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Computer Science
Bethlehem PA

My Computer Is Smarter Than Your Computer

Jeff Maher on Friday, 24 February 2006. Posted in Coursework

Artificial Intelligence (AI) probably can be defined as the study of how to get computers to accel at tasks that humans are able to perform better. This includes everything from playing chess to predicting market trends, from whipping your sorry butt in the lastest video game to driving a car, from determining the best color for your wall to predicting mechanical problems with an elevator. We rely on computers for so many things, but we're still smarter and are able to come up with good heuristics faster and to make efficient decisions. In the same way as parents watch their child learn and do new things, I get a certain sense of pride when I'm able to see my computer do something "intelligent" (it's my baby :-) ). That's why I've enjoyed my recent AI project so much.

The project was based on the concept of creating a program to accurately guess the author of a passage or work. In order to do this, the program has to do be able to train itself on works by several [known] authors. Assuming that you've trained the program on a good variety of passages for each author, you can give the program a text file (without telling it the author) and see if it guesses the correct author. While this may sound like the computer simply has to read and remember, it's not since it should be able to make guesses about passages it hasn't seen. It does this by collecting statistics related to the author's writing style (i.e. use of commas, average syllables in words, typical paragraph length, etc.) and calculating a probability for each author. In the end, the author with the greater probability is the one that is guessed. For example, if I train the program on Huck Finn (Twain) and Pride and Prejudice (Austen), it should be able to figure out that Twain wrote Tom Sawyer having never seen it before.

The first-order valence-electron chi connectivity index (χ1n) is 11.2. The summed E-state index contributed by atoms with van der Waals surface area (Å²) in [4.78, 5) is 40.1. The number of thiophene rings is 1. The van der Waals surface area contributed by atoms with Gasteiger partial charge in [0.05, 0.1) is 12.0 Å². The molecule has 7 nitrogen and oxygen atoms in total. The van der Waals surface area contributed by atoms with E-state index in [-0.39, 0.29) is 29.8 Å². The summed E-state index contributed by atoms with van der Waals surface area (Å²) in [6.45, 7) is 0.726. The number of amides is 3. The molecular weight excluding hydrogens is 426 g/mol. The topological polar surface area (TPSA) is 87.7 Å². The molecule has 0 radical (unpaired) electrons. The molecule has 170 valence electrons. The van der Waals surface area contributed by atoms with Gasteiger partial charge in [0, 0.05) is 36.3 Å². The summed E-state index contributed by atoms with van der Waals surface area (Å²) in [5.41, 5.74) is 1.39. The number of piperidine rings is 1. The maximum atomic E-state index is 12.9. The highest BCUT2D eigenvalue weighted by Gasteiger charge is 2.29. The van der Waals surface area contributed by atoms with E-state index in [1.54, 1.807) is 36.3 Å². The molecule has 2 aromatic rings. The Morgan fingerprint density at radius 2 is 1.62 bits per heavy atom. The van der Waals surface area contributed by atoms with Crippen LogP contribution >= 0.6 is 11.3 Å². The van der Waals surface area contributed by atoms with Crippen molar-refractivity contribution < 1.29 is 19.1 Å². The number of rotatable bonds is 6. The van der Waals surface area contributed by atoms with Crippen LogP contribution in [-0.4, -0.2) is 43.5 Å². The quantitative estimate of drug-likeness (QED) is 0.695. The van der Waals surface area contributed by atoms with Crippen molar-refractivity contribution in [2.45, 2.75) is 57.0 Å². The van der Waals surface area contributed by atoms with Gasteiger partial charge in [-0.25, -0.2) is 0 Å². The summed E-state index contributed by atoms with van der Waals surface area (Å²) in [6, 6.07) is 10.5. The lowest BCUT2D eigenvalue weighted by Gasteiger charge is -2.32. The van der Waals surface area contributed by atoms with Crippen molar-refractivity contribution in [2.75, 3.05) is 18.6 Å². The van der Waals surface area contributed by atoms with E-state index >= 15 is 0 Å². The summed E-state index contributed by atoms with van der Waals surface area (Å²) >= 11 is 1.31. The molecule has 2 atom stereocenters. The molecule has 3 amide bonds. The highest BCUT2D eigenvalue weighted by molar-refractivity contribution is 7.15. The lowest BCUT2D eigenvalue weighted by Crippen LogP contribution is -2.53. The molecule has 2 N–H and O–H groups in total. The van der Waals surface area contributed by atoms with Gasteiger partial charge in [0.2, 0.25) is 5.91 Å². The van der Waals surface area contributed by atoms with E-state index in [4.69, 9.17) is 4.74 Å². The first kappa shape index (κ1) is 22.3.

As the above example suggests, my program only had to be tested for Mark Twain and Jane Austen, although graduate students had to get their programs to work with a larger variety of writers. I'm happy to report that my program has a 96% success rate - correctly guessing any works by Jane Austen and only having trouble with Twain's Tramp Abroad. Yay - go me! While the program was only tested with Twain and Austen, I designed most of my Java method calls to make the design adaptable to work with any sample of authors. So - should I have time over break, I might play around with it to see if I can get it to work with any number of random, I'm such a geek...

Smart Computer

If anyone is interested in the project's write up, my professor will likely have the requirements posted here for a few more weeks.